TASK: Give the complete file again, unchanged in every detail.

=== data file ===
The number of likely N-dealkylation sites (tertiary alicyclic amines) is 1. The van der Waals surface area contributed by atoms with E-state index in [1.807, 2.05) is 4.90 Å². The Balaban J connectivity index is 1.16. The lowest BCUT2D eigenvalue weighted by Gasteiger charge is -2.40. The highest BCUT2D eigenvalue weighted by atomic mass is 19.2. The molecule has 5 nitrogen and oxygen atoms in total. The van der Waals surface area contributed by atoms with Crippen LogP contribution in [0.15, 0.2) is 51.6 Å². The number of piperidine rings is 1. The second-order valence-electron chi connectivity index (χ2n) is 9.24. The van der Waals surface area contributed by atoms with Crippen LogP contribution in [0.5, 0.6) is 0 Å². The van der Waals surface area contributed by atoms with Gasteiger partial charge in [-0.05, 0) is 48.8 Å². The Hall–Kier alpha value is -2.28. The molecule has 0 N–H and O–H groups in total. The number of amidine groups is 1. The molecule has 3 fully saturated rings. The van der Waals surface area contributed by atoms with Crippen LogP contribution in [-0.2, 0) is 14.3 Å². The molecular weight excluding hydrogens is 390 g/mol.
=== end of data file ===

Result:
The number of likely N-dealkylation sites (tertiary alicyclic amines) is 1. The van der Waals surface area contributed by atoms with E-state index in [1.807, 2.05) is 4.90 Å². The Balaban J connectivity index is 1.16. The lowest BCUT2D eigenvalue weighted by Gasteiger charge is -2.40. The highest BCUT2D eigenvalue weighted by atomic mass is 19.2. The molecule has 5 nitrogen and oxygen atoms in total. The van der Waals surface area contributed by atoms with Crippen LogP contribution in [0.15, 0.2) is 51.6 Å². The number of piperidine rings is 1. The second-order valence-electron chi connectivity index (χ2n) is 9.24. The van der Waals surface area contributed by atoms with Crippen LogP contribution in [0.5, 0.6) is 0 Å². The van der Waals surface area contributed by atoms with Gasteiger partial charge in [-0.05, 0) is 48.8 Å². The Hall–Kier alpha value is -2.28. The molecule has 0 N–H and O–H groups in total. The number of amidine groups is 1. The molecule has 3 fully saturated rings. The van der Waals surface area contributed by atoms with Crippen LogP contribution in [-0.2, 0) is 14.3 Å². The molecular weight excluding hydrogens is 390 g/mol.